Detroit Free Press from Detroit, Michigan on October 4, 1935 · Page 15
Get access to this page with a Free Trial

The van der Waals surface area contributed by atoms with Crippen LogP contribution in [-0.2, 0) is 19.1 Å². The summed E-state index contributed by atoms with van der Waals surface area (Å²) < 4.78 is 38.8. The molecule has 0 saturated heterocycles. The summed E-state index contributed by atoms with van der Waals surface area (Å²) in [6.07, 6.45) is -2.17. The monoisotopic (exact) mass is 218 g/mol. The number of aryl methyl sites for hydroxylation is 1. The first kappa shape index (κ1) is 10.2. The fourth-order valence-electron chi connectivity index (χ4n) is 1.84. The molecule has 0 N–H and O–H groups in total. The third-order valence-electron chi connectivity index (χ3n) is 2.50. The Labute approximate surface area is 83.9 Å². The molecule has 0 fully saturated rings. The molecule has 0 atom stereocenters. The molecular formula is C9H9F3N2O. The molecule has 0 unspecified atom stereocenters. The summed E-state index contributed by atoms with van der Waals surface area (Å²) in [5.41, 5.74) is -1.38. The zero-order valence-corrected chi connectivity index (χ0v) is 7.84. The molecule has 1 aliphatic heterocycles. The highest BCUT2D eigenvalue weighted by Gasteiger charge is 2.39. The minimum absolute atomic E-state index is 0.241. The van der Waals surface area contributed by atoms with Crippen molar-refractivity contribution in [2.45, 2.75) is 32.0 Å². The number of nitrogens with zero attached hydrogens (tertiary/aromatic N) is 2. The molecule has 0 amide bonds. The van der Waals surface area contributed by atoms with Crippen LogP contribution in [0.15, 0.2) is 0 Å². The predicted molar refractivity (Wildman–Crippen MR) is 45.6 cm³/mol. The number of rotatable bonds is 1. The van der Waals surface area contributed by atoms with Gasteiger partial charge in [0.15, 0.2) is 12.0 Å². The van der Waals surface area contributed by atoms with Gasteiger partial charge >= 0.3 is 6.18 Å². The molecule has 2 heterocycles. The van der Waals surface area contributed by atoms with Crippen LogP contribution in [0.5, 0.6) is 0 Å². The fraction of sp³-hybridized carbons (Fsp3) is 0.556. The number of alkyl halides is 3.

A Publisher Extra Newspaper

Detroit Free Press from Detroit, Michigan · Page 15

Detroit, Michigan
Issue Date:
Friday, October 4, 1935
Page 15
Start Free Trial